By DALE LUIS MENEZES
Much too often, the statements of political parties and the rhetoric that accompanies it hides more than it reveals. It obscures the issues faced by the people in the interest of maintaining one party’s legitimacy to continue to rule. Alternately, facts and truth are selectively used by the opposition to turn the heat on those who are in power.
In this context, let us consider some recent statements made by members of political parties. As reported in an English-language daily, Curtorim MLA, Aleixo Reginaldo Lourenço claimed that beef was not banned during the Congress regime in Goa. His reason for the claim was that, except for the meat of female cattle (or cow), other bovine meat was available to the Goan people for consumption. Lourenço was reacting to the recent statement made by BJP’s Amit Shah, who said that the beef-ban was in existence in Goa before prior to the BJP and added that “it was there when the Congress government was in power, but no one posed questions to the Congress”.
In the jostle between Messrs. Lourenço and Shah, or Congress and BJP, one thing appears to be sadly true: both are partially right. Lourenço is right in saying that the consumption of the meat of the female bovine was prohibited, just like Shah is in claiming that the ban on cow-slaughter pre-dated the BJP; it also predates the Congress, for it was the MGP government that brought in the legislation in the 1970s, making Goa one of the first states (then a Union Territory) to bring in a ban. However, when the Congress came to power, it introduced a law which, in addition to maintaining the prohibition on the slaughter of female bovines, also created a license raj around the sale and consumption of cattle meat.
Writing in O Heraldo some time back, Albertina Almeida made a critical observation, “But then came the Goa Animal Preservation Act, 1995, enacted during the Congress rule in Goa. This was in the aftermath of the Ayodhya dispute when Congress was looking to playing the B team of the BJP after being on the verge of losing its majority on account of the political traction BJP was being able to gain by playing the Hindutva card”. One can argue that this legislation played neatly into the hands of Hindu majoritarianism.
Surprisingly, one would expect that someone like Lourenço would recognize that a part of the blame lies in Congress policies. Especially since Lourenço has been one of the few politicians to be vocal against Hindutva in recent times. Is it simply a matter of safeguarding party interests from its rivals, or do the finer nuances of how fascist politics operates escape many politicians, not only Lourenço? It certainly seems so, given his assertion that the cow was sacred to Hindus and hence, out of respect, Goans refrained from slaughtering the female bovine (or the cow). Effectively, Lourenço suggests that the issue of cow-slaughter should be solely seen through the lens of upper-caste Hindu morality. How is this position any different from that of the BJP?
As has been time and again pointed out by many commentators, the issue of the beef-ban or cow-slaughter affects laboring caste and class persons more than it does those who only consume beef, or those who solely worship the cow. What happens to the finances of a farmer, already a member of an economically precarious group, who is saddled with the burden of maintaining a non-productive cow?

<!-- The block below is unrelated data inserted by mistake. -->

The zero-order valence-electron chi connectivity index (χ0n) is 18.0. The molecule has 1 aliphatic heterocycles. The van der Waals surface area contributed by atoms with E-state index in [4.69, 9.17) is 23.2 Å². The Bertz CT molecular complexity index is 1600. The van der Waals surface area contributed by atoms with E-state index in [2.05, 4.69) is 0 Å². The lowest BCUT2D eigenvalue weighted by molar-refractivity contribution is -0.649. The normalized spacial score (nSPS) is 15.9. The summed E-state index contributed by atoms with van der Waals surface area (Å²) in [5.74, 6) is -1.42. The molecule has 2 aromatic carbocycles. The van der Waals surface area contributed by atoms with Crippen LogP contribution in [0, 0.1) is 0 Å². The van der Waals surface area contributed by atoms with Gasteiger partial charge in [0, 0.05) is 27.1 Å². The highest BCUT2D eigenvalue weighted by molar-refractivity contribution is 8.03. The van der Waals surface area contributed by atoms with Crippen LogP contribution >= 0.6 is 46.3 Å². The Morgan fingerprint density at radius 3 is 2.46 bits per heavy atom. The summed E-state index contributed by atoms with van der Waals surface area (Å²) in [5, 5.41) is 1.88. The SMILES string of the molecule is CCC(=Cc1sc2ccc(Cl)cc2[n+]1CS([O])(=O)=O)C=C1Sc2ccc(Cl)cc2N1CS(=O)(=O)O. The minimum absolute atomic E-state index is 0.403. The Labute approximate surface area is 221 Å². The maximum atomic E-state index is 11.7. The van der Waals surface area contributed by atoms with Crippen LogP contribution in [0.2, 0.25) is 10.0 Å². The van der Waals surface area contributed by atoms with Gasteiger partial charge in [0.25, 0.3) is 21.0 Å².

The Chief Minister, Manohar Parrikar’s comments following the Central Government’s new rules to regulate cattle markets is another example of how members of political parties indulge in the rhetoric of partial truth. Goa, he said, did not have a cattle market and hence the rules did not apply. However, such an assertion masked the fact that the livelihoods of hundreds of Goans, not to mention the nourishment of thousands, were endangered. The inhuman laws that have been introduced by various governments have, in fact, created difficulties for the laboring poor. Who will own up to these mistakes?
One thing is very clear, spokespersons of political parties perpetually evade any blame for the problems caused by the ideology of their respective parties. In such an appalling political culture, where ‘blame game’ and ‘whataboutery’ dominate, one is reminded of the proverb: ‘when elephants fight, it is the grass that suffers’. Indeed, the issues pertaining to the lives, and livelihoods of people as well as the issues of environmental degradation remain unaddressed.
In recent times, Goans have witnessed a ‘blame game’ on various issues. If we know for sure that an environmental disaster is imminent, owing to the skewed developmental policies, is it really a question of conflicting ideologies of political parties? Will evading responsibility or blaming the other political party for the failure of governance help in preventing an environmental disaster? The same applies to preventing a growing humanitarian crisis, wherein lowered-caste and minoritized groups are routinely lynched and killed. Eventually, the bickering of political parties whitewashes the horrors that people have to face on a daily basis.
The rhetoric of partial truths simultaneously hides and reveals the truth (or truths). But what it hides is far more important – and has greater consequences – than what it reveals. It creates an aura in which issues seem to be debated and discussed, as in a democratic setup. The manner in which the rhetoric of partial truths hides certain facts, it also excludes certain people. The facts that are hidden by rhetoric indicate that real people are affected by state policies and ideological politics. It is precisely in the nature of the rhetoric of partial truths to create a discourse that marginalizes groups to the extent that they are disenfranchised.
(An edited version was first published in O Heraldo, dt: 19 July, 2017)